17. Boondantok V. Development of life skills patterns for preventing alcohol and cigarette consumption among orphans in Crea International Children’s Care, Mae Taeng District, Chiang Mai Province [thesis]. [Chiangmai]: Chiangmai University; 2011. 224 p. Thai.
18. Pansombun S. The effect of life skills programfor emotional intelligence development of prathom suksa 6 students at Watjansamosorn school [thesis]. [Bangkok]: Kasetsart University; 2005. 148 p. Thai.
19. Kumakech E, Cantor-Graae E, Maling s. et al. Peer-group intervention improves the psychosocial well-being of aids orphan: Cluster randomized trial. Soc Sci Med. 2009; 68(6):1038-43. doi:10.1016/j.socscimed.2008.10.033
20. Limmonjing J. The adolescent psychology guidance. Bangkok: Ramkhamhaeng University;2011. Thai.
21. Gaytman P. Development of adolescent [Internet]. Bangkok: 2007 [cited 2013 Oct 10]. Available from: http://www.psyclin.co.th
22. Department of Mental Health. The development of Thai emotional intelligence screening test for the aged 12 to 60. Nontaburi: Ministry of Public Health; 2004. Thai.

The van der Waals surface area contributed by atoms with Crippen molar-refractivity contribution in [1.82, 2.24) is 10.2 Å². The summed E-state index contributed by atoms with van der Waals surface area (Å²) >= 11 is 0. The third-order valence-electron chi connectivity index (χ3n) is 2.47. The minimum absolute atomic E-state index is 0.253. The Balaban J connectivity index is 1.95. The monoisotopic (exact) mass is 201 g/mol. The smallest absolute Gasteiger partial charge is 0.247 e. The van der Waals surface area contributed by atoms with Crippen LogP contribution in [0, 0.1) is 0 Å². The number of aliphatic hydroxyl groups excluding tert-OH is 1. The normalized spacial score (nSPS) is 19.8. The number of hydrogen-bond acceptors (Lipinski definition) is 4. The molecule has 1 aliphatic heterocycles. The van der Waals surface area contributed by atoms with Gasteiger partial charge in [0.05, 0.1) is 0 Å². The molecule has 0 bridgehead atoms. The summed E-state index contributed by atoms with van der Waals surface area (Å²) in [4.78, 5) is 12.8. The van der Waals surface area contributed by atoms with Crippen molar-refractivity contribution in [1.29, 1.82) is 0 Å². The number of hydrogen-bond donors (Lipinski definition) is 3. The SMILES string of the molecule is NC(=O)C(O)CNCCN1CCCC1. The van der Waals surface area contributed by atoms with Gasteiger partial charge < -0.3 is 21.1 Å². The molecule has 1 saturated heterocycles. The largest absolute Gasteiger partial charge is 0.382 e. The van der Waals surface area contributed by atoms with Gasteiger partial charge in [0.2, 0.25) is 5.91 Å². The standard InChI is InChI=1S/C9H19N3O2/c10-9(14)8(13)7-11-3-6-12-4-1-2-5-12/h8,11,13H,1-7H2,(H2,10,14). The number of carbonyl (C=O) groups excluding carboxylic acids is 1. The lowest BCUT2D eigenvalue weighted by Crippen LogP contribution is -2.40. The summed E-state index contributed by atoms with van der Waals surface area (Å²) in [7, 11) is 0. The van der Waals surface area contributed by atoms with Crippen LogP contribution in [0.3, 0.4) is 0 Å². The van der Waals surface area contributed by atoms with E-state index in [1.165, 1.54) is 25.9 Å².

23. Jaratapa S. The effective of life-skill promotion program for un-wanted pregnant on pregnant prevention behaviors of secondary education students, Somdet district, Kalasin province [thesis]. [Chonburi]: Burapa University; 2012. 122 p.Thai.
24. Rattanasopha M. The effect of group process of life skill development on emotional quotient of matayom suksa 3 students, Ban Kho school, Non Sang district, Nong Bua Lampoo province. Journal of Education Graduate Studies Research. 2007;1(2):132-41. Thai.
25. Cohen J. Statistical power analysis for the behavioral science.2 nd ed. Hillsdale: Erlbaum; 1988.
26. Polit DF, Beck CT. Nursing research. 9th ed. Philadelphia: Lippincott Williams & Wilkins; 2012.27. Bandura A. Self-efficacy: The exercise of control. New York: Freeman; 1997.
28. Wongpiromsarn Y, Ruangkanchanasetr S. Life skill. Nontaburi: Thai Health Promotion Foundation; 2010. Thai.
29. Department of Mental Health. Manual of emotional intelligent. Bangkok: Thai Agricultural Co-operative Federation of Thailand;2000. Thai.
30. Voracharoensri S. A study of life-skills and a training group model construction for developing life skills of adolescent students [Dissertation]. [Bangkok]: Srinakharinwirot University, Prasarnmit; 2007. 352 p. Thai.
31. Mangrulkar L, Whitman V, Posner M. Life skill approach to child and adolescent health human development. Washington DC: Pan American Health Organization; 2001.